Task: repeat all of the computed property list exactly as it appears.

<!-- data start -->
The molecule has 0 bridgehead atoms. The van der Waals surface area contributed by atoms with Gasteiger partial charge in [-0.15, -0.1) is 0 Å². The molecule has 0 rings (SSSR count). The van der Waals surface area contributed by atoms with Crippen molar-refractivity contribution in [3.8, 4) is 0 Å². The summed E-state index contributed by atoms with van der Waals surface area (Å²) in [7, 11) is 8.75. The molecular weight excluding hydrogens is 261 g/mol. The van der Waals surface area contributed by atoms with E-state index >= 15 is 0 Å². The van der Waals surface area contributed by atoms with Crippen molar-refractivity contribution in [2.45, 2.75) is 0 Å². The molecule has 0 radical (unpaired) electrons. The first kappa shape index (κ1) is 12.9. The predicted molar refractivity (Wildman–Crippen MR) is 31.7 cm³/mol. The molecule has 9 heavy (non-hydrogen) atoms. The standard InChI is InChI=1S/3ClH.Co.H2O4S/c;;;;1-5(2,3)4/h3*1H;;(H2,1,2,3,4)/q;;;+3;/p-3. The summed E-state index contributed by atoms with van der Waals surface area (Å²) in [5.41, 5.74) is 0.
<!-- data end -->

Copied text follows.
The molecule has 0 bridgehead atoms. The van der Waals surface area contributed by atoms with Gasteiger partial charge in [-0.15, -0.1) is 0 Å². The molecule has 0 rings (SSSR count). The van der Waals surface area contributed by atoms with Crippen molar-refractivity contribution in [3.8, 4) is 0 Å². The summed E-state index contributed by atoms with van der Waals surface area (Å²) in [7, 11) is 8.75. The molecular weight excluding hydrogens is 261 g/mol. The van der Waals surface area contributed by atoms with E-state index >= 15 is 0 Å². The van der Waals surface area contributed by atoms with Crippen molar-refractivity contribution in [2.45, 2.75) is 0 Å². The molecule has 0 radical (unpaired) electrons. The first kappa shape index (κ1) is 12.9. The predicted molar refractivity (Wildman–Crippen MR) is 31.7 cm³/mol. The molecule has 9 heavy (non-hydrogen) atoms. The standard InChI is InChI=1S/3ClH.Co.H2O4S/c;;;;1-5(2,3)4/h3*1H;;(H2,1,2,3,4)/q;;;+3;/p-3. The summed E-state index contributed by atoms with van der Waals surface area (Å²) in [5.41, 5.74) is 0.